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Senate Passes Bipartisan Compromise Backed by Sessions, Judiciary Senators to Reform Drug Laws
Wednesday, March 17, 2010
WASHINGTON—U.S. Senator Jeff Sessions (R-AL), Ranking Member of the Senate Judiciary Committee, applauded the Senate’s passage today of the Fair Sentencing Act, the result of a unanimously supported bipartisan compromise brokered by Sessions and other sponsoring Senators on the Judiciary Committee to reduce the disparity in sentencing between crack and powder-cocaine.
The legislation would increase the quantity thresholds for mandatory minimum sentences for crack cocaine distribution by 560%: from 5 grams to 28 grams (approximately one ounce, a common quantity in distribution cases) for cases subject to a 5-year mandatory sentence, and from 50 grams to 280 grams for cases subject to a 10-year mandatory sentence. Simple possession of crack would no longer be subject to a mandatory prison term, bringing the treatment of crack in line with that of other narcotics.
Sessions said, “I applaud the Senate’s passage of these significant bipartisan reforms and I thank all of my colleagues who worked so long and so hard on this legislation, especially Senators Leahy, Durbin, Hatch and Coburn. This compromise achieves important fairness in drug sentencing while striking a responsible balance between efforts to reduce penalty thresholds and the need to combat the higher level of violence associated with the trafficking and distribution of crack. It was critical that we find a way to bring greater parity to our drug laws while not doing anything to hamper law enforcement’s ability to protect the innocent victims of drug violence. I believe this compromise does just that. I urge the House to support this bipartisan agreement, years in the making, and to support an approach that reconciles our shared effort to reduce sentencing disparities with the need to disrupt drug trafficking and keep American communities safe.”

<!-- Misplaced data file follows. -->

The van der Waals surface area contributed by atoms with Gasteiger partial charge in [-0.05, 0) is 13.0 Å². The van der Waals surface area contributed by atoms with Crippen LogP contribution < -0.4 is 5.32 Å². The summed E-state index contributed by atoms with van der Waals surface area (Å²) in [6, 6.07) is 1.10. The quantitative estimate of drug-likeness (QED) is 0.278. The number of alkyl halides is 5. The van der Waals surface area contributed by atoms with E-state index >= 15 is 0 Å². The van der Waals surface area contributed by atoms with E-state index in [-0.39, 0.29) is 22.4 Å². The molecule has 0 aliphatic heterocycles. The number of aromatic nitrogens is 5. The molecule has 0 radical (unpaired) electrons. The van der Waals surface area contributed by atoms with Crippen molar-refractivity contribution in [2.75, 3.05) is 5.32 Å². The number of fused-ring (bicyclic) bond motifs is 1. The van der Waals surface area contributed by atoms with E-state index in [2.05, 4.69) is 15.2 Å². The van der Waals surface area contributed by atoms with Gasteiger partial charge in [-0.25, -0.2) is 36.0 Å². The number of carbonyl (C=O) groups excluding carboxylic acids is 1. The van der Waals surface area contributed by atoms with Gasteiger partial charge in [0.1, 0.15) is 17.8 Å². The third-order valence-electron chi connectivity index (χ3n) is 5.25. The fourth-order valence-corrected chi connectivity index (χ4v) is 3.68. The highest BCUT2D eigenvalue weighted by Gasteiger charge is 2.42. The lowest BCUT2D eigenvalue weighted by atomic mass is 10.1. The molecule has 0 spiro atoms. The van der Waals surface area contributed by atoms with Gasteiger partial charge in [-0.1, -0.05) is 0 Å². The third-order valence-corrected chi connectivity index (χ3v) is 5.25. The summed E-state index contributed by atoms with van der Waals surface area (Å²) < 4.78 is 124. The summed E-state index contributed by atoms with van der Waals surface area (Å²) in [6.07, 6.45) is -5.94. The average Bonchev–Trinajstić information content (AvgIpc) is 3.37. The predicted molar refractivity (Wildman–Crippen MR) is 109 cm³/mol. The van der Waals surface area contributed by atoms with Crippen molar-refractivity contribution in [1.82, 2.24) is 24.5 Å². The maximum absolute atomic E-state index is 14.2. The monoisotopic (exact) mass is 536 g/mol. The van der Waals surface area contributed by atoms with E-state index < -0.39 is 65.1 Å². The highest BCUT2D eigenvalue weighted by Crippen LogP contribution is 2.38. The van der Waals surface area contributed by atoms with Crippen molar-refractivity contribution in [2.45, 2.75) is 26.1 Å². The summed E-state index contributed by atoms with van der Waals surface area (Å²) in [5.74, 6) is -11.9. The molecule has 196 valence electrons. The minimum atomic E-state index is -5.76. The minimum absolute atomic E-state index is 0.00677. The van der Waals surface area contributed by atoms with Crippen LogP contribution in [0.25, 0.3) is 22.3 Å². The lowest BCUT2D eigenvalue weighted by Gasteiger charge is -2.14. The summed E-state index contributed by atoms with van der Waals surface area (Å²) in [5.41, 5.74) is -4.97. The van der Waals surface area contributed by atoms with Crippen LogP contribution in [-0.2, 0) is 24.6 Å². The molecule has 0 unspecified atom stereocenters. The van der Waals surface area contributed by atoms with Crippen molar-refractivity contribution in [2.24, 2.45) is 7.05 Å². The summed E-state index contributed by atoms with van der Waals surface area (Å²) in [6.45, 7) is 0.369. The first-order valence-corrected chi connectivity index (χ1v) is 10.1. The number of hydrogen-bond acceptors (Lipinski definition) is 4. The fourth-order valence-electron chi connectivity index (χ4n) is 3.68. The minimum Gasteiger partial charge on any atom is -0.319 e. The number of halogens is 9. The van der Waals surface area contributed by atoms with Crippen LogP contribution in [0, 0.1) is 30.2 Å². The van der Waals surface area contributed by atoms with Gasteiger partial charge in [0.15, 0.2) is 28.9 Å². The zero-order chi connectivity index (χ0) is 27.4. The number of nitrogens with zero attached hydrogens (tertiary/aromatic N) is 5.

These reforms follow an ongoing effort by Senators Sessions to responsibly address the parity in drug sentencing. In 2001, Sessions joined with Senator Hatch to offer a proposal that would increase the amount of crack needed to trigger a 5-year mandatory sentence to 20 grams. In 2007, Sessions offered a similar proposal co-sponsored with Senators Cornyn, Pryor, and Salazar. While some senators have suggested raising the limit to significantly higher amounts, the one-ounce compromise reached in the Senate will significantly reduce disparities in sentencing without diminishing law enforcement’s ability to combat drug trafficking and related violence.
The compromise legislation also includes a series of enhancements to the Sentencing Guidelines designed to better target drug traffickers who commit acts of violence, lead drug trafficking activity, or try to bribe law enforcement officials. Finally, the legislation calls upon the Sentencing Commission to study the operational impact of these changes on law enforcement and the criminal justice system.
[Note: Click here to view comments from Judiciary Republican Senators on the compromise bill]
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